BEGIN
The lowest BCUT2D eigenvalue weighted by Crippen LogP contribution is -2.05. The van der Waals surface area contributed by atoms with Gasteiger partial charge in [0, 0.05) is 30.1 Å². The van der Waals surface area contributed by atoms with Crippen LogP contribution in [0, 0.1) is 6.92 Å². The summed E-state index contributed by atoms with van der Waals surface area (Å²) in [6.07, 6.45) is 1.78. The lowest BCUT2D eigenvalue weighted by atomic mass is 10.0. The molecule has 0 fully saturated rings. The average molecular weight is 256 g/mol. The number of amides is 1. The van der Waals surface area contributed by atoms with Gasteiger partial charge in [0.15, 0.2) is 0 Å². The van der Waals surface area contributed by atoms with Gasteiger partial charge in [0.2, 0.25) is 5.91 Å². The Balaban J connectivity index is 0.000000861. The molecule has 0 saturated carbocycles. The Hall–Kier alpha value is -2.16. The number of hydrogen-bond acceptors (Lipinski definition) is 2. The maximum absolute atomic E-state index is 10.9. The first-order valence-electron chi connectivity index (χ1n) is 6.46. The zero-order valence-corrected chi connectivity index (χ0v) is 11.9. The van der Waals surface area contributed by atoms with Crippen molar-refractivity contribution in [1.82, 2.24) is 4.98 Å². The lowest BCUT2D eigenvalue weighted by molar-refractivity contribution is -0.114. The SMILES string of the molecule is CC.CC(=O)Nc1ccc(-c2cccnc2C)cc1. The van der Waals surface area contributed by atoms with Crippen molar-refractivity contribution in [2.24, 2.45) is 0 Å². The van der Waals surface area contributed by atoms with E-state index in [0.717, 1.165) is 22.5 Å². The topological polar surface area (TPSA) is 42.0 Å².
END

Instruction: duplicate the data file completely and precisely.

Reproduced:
The lowest BCUT2D eigenvalue weighted by Crippen LogP contribution is -2.05. The van der Waals surface area contributed by atoms with Gasteiger partial charge in [0, 0.05) is 30.1 Å². The van der Waals surface area contributed by atoms with Crippen LogP contribution in [0, 0.1) is 6.92 Å². The summed E-state index contributed by atoms with van der Waals surface area (Å²) in [6.07, 6.45) is 1.78. The lowest BCUT2D eigenvalue weighted by atomic mass is 10.0. The molecule has 0 fully saturated rings. The average molecular weight is 256 g/mol. The number of amides is 1. The van der Waals surface area contributed by atoms with Gasteiger partial charge in [0.15, 0.2) is 0 Å². The van der Waals surface area contributed by atoms with Gasteiger partial charge in [0.2, 0.25) is 5.91 Å². The Balaban J connectivity index is 0.000000861. The molecule has 0 saturated carbocycles. The Hall–Kier alpha value is -2.16. The number of hydrogen-bond acceptors (Lipinski definition) is 2. The maximum absolute atomic E-state index is 10.9. The first-order valence-electron chi connectivity index (χ1n) is 6.46. The zero-order valence-corrected chi connectivity index (χ0v) is 11.9. The van der Waals surface area contributed by atoms with Crippen molar-refractivity contribution in [1.82, 2.24) is 4.98 Å². The lowest BCUT2D eigenvalue weighted by molar-refractivity contribution is -0.114. The SMILES string of the molecule is CC.CC(=O)Nc1ccc(-c2cccnc2C)cc1. The van der Waals surface area contributed by atoms with Crippen molar-refractivity contribution in [2.24, 2.45) is 0 Å². The van der Waals surface area contributed by atoms with E-state index in [0.717, 1.165) is 22.5 Å². The topological polar surface area (TPSA) is 42.0 Å².